Limb misidentification

A clinical-anatomical prospective study

Daniel Antoniello, Reena Gottesman

Research output: Contribution to journalArticle

4 Citations (Scopus)

Abstract

The misidentification of one’s own limb (LM) after right hemisphere stroke is a striking phenomenon that is incompletely understood. The authors prospectively studied the natural history and anatomy of LM in 36 patients with hyperacute right middle cerebral artery infarct. Unlike in previous studies, rapid clinical assessment was prioritized. The authors found LM to be common and transient, involving 61% at onset, evolving to 15% at 1 week. Voxel-based lesion-symptom mapping found supramarginal gyrus (SMG) damage associated with LM. This substantiates the SMG’s importance in LM and has broader implications for lesion analysis: timing matters. Rapid assessment of transient disorders minimizes false negatives, which can improve lesion analysis.

Original languageEnglish (US)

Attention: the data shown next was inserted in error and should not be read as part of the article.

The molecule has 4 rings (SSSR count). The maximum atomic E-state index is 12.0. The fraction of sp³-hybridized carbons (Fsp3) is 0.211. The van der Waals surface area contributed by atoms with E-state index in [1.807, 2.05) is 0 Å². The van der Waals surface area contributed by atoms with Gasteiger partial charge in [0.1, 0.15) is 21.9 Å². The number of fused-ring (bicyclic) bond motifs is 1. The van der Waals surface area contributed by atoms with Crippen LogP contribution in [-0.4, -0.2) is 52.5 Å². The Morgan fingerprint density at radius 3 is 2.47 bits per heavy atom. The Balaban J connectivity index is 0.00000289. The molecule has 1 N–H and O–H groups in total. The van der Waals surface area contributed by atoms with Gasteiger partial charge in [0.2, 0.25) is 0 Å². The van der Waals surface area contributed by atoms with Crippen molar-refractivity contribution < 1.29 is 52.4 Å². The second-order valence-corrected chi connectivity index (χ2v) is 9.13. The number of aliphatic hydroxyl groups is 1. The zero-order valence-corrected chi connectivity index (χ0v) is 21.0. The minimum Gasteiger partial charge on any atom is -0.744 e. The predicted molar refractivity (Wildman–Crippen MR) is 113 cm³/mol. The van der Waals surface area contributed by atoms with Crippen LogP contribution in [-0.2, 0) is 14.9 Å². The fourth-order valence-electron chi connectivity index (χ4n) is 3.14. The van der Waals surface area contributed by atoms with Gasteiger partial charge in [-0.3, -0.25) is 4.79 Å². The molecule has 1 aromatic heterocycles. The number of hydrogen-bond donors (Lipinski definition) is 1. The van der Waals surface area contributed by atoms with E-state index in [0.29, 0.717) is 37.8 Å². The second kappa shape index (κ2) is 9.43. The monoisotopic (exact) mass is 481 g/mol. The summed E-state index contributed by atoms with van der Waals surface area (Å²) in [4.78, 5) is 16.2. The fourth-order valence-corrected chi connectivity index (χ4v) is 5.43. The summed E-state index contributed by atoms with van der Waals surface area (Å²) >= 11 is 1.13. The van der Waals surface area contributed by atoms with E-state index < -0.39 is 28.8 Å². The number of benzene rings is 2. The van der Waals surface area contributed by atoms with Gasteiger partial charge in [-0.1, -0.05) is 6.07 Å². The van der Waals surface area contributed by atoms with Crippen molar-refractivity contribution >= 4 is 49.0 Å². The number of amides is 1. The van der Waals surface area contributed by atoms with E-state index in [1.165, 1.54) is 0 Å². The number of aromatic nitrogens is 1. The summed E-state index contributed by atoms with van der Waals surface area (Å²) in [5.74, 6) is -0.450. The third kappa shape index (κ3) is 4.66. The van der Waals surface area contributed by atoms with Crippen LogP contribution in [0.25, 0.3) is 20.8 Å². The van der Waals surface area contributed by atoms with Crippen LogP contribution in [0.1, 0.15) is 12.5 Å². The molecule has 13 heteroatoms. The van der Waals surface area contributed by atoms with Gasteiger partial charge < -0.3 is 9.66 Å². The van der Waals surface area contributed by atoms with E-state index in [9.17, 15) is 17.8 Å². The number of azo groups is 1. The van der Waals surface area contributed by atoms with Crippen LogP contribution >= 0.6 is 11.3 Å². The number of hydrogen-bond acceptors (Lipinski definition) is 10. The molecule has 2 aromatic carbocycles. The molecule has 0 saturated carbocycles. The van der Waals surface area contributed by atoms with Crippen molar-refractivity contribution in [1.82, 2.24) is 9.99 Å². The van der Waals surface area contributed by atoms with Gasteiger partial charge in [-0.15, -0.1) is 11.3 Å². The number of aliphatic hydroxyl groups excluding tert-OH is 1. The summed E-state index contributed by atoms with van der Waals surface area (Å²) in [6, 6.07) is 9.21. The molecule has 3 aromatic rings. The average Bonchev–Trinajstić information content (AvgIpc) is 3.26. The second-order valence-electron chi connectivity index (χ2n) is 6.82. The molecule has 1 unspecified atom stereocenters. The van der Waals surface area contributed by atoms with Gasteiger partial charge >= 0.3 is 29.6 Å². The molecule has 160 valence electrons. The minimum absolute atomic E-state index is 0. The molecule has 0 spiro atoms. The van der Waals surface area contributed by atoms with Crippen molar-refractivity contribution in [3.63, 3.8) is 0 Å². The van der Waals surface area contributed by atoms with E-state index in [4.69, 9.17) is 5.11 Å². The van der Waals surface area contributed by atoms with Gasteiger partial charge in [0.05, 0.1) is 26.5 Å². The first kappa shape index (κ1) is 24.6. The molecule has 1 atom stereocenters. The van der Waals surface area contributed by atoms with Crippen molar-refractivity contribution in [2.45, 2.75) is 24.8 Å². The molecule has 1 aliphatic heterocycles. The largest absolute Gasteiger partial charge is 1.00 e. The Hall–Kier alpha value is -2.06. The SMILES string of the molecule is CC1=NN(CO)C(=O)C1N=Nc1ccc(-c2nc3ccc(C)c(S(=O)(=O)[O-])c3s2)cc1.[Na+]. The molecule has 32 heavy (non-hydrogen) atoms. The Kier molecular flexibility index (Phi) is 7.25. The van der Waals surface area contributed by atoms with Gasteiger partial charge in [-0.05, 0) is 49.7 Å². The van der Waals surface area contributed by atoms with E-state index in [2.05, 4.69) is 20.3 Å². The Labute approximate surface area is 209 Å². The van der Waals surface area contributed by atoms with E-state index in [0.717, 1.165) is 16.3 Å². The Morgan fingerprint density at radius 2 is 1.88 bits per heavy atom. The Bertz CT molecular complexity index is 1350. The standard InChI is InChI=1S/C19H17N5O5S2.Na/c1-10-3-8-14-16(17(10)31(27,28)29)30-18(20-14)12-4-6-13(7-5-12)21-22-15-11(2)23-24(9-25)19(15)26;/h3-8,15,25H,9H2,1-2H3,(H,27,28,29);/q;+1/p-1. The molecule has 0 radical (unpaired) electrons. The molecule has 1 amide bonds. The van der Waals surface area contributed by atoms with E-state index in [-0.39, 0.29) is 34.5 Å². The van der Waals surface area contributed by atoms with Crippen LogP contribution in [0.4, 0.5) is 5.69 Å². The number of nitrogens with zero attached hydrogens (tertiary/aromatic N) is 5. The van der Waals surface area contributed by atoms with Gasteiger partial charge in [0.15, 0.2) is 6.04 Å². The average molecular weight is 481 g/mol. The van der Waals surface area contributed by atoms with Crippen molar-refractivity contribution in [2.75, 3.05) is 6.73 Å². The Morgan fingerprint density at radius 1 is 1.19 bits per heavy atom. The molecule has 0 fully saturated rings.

Pages (from-to)284-288
Number of pages5
JournalJournal of Neuropsychiatry and Clinical Neurosciences
Volume29
Issue number3
DOIs
StatePublished - Jun 1 2017

Fingerprint

Extremities
Prospective Studies
Parietal Lobe
Middle Cerebral Artery
Natural History
Anatomy
Stroke

ASJC Scopus subject areas

  • Medicine(all)
  • Clinical Neurology
  • Psychiatry and Mental health

Cite this

Limb misidentification : A clinical-anatomical prospective study. / Antoniello, Daniel; Gottesman, Reena.

In: Journal of Neuropsychiatry and Clinical Neurosciences, Vol. 29, No. 3, 01.06.2017, p. 284-288.

Research output: Contribution to journalArticle

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